The behavior of consumers and businesses would be virtually unchanged if, tomorrow, Congress provided a clear, complete explanation of how the U.S. would remain fiscally sound over the next 50 years.
If you ask an economist why we have such high unemployment, you’re likely to hear a number of answers. Many will say that businesses aren’t sensing strong enough demand by consumers to warrant additional hiring. Others will claim that regulatory uncertainty is preventing more aggressive expansion. Some will say the taxes are just too high. A few might point to structural problems in industries like construction or financial services. But could the problem be uncertainty about how the U.S. will close its deficit in the future?
This is a contention made in a Bloomberg op-ed by Glenn Hubbard, former Council of Economic Advisers Chair under President George W. Bush and current advisor to Mitt Romney. Much of the piece is quite good. He says that additional short-term stimulus won’t help, if it’s financed by raising taxes in the short-term. That’s correct. He goes on to argue that any additional stimulus should include a plan to offsets that new spending in future years. That’s also sensible.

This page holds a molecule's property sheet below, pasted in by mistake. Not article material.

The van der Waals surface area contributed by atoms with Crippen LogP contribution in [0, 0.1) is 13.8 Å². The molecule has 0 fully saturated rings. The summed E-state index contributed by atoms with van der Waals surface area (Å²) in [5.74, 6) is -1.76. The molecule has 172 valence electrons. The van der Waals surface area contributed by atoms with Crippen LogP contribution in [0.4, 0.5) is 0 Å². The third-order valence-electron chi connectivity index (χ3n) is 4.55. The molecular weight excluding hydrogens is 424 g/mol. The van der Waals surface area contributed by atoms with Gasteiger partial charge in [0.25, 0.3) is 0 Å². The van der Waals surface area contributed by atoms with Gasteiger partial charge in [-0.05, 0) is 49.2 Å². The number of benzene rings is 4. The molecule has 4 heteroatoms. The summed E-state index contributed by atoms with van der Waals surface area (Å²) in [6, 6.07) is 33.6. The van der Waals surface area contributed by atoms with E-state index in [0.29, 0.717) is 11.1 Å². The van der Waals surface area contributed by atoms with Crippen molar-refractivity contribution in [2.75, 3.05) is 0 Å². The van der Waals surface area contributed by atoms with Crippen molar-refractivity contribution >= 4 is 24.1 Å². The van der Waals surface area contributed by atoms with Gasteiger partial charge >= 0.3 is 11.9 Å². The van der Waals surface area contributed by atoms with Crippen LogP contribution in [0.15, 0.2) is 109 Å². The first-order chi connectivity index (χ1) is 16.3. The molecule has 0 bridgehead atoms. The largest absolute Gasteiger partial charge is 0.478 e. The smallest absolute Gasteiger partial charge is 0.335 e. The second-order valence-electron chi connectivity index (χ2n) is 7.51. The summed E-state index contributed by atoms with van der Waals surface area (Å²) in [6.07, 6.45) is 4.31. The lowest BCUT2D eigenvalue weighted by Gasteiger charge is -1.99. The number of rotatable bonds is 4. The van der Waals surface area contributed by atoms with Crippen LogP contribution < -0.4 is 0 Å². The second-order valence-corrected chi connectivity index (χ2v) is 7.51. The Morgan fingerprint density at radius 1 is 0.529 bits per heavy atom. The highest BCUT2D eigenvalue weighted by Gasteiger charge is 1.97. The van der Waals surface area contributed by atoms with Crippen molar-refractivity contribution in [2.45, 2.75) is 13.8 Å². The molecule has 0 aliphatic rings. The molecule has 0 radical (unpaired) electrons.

Then, he loses me.
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Source: Daniel Indiviglio | The Atlantic